In 2002, the term for schizophrenia in Japan was changed from seishin-bunretsu-byō (精神分裂病, lit. 'mind-split disease') to tōgō-shitchō-shō (統合失調症, lit. 'integration–dysregulation syndrome') to reduce stigma. The new name, also interpreted as "integration disorder", was inspired by the biopsychosocial model. A similar change was made in South Korea in 2012 to attunement disorder.

Cultural depictions

The book A Beautiful Mind chronicled the life of John Forbes Nash who had been diagnosed with schizophrenia and won the Nobel Memorial Prize in Economic Sciences. The book was made into a film with the same name; an earlier documentary film was A Brilliant Madness.

In 1964 a case study of three males diagnosed with schizophrenia who each had the delusional belief that they were Jesus Christ was published as The Three Christs of Ypsilanti; a film with the title Three Christs was released in 2020.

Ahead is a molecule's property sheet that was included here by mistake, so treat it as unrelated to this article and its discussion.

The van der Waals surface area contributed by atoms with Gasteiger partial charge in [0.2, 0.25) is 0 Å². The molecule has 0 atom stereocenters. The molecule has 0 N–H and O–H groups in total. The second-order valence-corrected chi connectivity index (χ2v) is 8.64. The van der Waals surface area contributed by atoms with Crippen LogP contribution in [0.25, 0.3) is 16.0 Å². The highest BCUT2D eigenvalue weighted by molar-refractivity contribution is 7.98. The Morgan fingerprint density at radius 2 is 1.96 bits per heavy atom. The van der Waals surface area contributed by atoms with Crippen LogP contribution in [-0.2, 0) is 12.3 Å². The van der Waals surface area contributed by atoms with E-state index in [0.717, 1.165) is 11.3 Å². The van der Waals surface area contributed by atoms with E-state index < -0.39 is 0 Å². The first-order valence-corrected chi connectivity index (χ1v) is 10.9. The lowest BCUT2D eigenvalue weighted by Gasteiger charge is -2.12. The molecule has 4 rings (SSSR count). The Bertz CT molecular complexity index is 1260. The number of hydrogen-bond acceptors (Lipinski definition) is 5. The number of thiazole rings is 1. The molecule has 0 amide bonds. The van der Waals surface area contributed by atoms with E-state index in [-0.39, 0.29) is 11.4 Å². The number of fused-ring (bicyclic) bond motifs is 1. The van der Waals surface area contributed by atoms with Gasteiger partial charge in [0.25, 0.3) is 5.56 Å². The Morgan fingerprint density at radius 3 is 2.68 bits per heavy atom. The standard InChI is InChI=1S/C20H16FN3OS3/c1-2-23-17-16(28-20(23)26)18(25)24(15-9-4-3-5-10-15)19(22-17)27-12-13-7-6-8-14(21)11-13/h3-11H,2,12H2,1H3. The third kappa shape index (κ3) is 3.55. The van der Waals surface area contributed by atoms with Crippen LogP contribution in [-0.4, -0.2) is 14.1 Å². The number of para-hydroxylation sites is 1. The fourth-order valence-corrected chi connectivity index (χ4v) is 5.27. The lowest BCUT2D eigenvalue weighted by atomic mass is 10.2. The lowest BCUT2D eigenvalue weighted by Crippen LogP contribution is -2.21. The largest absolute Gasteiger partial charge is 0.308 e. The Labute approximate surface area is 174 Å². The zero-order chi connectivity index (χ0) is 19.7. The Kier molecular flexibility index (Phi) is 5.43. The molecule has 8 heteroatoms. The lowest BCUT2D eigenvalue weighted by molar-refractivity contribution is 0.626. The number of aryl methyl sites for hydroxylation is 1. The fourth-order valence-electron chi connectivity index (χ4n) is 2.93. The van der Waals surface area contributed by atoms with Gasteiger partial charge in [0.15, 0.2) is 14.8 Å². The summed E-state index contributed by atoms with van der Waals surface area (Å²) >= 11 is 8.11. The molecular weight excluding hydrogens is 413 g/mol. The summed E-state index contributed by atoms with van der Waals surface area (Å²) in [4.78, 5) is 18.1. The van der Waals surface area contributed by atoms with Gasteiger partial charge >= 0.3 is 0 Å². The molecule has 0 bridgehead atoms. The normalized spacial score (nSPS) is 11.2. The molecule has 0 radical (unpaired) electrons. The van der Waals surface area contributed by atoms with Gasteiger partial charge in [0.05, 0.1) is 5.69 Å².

Media coverage reinforces public perception of an association between schizophrenia and violence; in film, people with schizophrenia are highly likely to be portrayed as a danger to others. In the UK guidelines for reporting conditions and award campaigns have shown a reduction in negative reporting since 2013.

Research directions

A 2015 Cochrane review found unclear evidence of benefit from brain stimulation techniques to treat the positive symptoms of schizophrenia, in particular auditory verbal hallucinations (AVHs). Most studies focus on transcranial direct-current stimulation (tDCM), and repetitive transcranial magnetic stimulation (rTMS). Techniques based on focused ultrasound for deep brain stimulation could provide insight for the treatment of AVHs.